nothing to do with one who “ talks down ” to them. How There

It would be rash then to assume that wherever people come toMay Be Fellowship gether to enjoy one another's company there is affection. BragWithout a Spark of garts must have listeners, skinflints will have their cronies. The LOVE

self-conceited by no means resign themselves to solitude. The utterly selfish mental invalid may be an utter cormorant for sympathy. In such cases the individual foregathers with others not from love but to gain a sounding-board for his “I,” to exalt his own self by bringing under or exploiting other selves. Many egoists of the purest water are on the constant lookout for sympathizers, admirers, or satellites. In a pinch such vampires can find satisfaction even in one another, for each endures the plaint or brag of the others for the sake of having attention when his

turn comes to blow the trumpet. Traits of Egotic As

Egoistic society apes the manners and amenities of good-will sociation

association, but its hollowness shows in a variety of ways. Under velvet endearments women stretch their claws and scratch like cats. Each lady of an exploitive social circle keeps books, as it were, and will not set out cake when she is hostess if the others have been serving only wafers; or if she offers cake it is to triumph over the rest. Stingy beldames calculate it costs less to attract company by spiced gossip than by spiced refreshments

Roistering egoists watch that no one skips his turn to stand treat. CHAP. I Cronies who are not good fellows show their yellowness when one of them falls into trouble. Then he is given to understand that no one cares to see his long face or listen to his tale of woe. For such fair-weather friendship the refrain is, “ If you 're out of health or money you need n't come around.”

MANNERS It is the role of good manners to sweeten social intercourse by Manners a deleting or refining the struggle among the “ I's." The well-bred for Harmo. refrain from such irritants as conspicuousness in dress, loudness Dizing the of speech, boasting, self-display, monopoly of the conversation, of Differ

ent Egos controversy, rudeness, the humiliating of others. The best manDers call for the constant subordination of the claims of one's self to the claims of the selves of others. When all in a circle act up to this standard, association becomes in the highest degree enjoyable provided that real congeniality exists. In the best circles of our South the harmonization of the demands of different egos has become a fine art. The way in which a well-bred Southerner :!1 let the conversation take any direction you seem to wish, alnays playing up to your lead and suppressing his own preference, reveals the secret of the oft-noted "charm” of southern society. In eighteenth-century France the higher social class developed manners of a suavity before unknown and the spread of here over the world has put many peoples in debt to the French. Throughout Spanish America one finds diffused an older, unselfsh, but less sympathetic, manner that grew up among the hidalgos of Spain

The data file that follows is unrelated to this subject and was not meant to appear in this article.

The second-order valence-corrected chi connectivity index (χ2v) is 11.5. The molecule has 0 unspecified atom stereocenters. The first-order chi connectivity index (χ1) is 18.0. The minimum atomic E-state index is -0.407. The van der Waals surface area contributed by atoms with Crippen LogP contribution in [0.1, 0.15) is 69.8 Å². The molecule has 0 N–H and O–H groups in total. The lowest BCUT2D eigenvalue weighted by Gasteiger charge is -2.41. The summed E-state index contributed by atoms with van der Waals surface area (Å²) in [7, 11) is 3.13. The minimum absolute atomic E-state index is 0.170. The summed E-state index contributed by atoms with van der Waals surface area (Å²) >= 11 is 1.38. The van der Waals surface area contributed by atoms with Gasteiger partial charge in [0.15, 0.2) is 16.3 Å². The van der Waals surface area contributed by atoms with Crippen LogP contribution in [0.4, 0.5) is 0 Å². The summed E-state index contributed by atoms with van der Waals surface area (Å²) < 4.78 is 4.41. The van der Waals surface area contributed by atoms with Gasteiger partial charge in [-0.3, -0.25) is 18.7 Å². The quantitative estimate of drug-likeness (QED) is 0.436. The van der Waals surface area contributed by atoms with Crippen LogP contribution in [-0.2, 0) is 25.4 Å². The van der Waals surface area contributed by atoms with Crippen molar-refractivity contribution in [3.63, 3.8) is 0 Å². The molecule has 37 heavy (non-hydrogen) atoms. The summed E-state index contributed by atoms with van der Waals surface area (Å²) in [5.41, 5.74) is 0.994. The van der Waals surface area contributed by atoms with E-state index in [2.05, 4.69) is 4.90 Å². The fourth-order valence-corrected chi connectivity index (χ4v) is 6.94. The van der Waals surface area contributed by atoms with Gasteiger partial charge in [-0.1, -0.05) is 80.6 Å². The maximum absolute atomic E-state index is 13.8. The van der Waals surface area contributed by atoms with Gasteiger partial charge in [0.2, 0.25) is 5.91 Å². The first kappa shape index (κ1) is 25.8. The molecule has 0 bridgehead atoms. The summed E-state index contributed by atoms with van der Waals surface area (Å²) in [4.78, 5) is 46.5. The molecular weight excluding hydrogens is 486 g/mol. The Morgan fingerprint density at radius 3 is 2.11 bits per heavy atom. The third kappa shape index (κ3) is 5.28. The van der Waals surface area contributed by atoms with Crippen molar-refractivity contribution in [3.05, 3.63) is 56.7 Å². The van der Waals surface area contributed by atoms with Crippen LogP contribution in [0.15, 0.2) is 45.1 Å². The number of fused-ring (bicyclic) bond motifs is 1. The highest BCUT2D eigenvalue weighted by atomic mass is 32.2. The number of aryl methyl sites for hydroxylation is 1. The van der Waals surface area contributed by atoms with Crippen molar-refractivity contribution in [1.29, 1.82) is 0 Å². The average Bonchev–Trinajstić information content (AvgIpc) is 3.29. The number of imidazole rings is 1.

The percolation down among the people of the manners Courtesy wht out in a leisure class is a very important step in sociali- sary Stop zach. Politeness is, to be sure, a poor substitute for good-will zation 2. ! respect for the rights of others, but where these traits do not et exit it is most valuable. Its function is not to sweeten the rosion of kinsfolk, friends, or lodge-brothers but to lessen the chung between strangers, colleagues, or rivals. Wherever, as

Suuth America, good manners have become the heritage of a: clases, even peons, muleteers and deckhands, the contacts of se give rise to sew quarrels and brawls. Good manners canrre, cf course, do away with such hostility as arises from conect of interests; but they go far to prevent troubles which have

CHAP, I their origin in the naive assertion of the “I” in human inter



Effects of

The disturbing state of mind we term “ self-consciousness" is Our Con. sciousness rather our consciousness of others; of others, however, as noticof Onlooking ing and appraising one's self. For many children the first exOthers

periences of figuring in the minds of another are extremely upsetting. Some unable to bear an unfamiliar eye cover the face or hide themselves. Under the stranger's gaze the bashful child blushes, makes random movements, twists its body, pulls at its clothing, puts its finger in its mouth, or bites its nails. Muscular co-ordination goes by the board, so that it drops or spills things, stumbles over trifling objects, and finds its hands and feet become alien. It may giggle, laugh nervously, stammer, or even lose voice and word memory. In stage fright the symptoms match closely those of extreme fear. Even the experienced speaker finds discomfort in the “cold” or “unsympathetic " stare.

However, if closer acquaintance reveals a kindly attitude in others, children cease to shrink from their attention and even begin to court it. “In the youngest children,” say Hall and Smith, 11 ". showing off ' seems to be the simple, openly expressed desire for recognition and sympathy, the step in the extension of the consciousness of self which naturally succeeds the baby's development of self through the investigation of the limits of its

own body." Infantile "Showing

The desire to play a star part in other people's minds develops 00" much earlier than is commonly supposed. “The child,” says

Professor Cooley, “ appropriates the visible actions of his parent or nurse, over which he finds he has some control, in quite the same way as he appropriates one of his own members or a plaything, and he will try to do things with this new possession, just as he does with his hand or his rattle. A girl six months old will attempt in the most evident and deliberate manner to attract at, tention to herself, to set going by her actions some of those movements of other persons that she has appropriated."

The human looking-g'ass in which the infant sees its little I 11 Pedagogical Seminary, Vol. X, p. 160.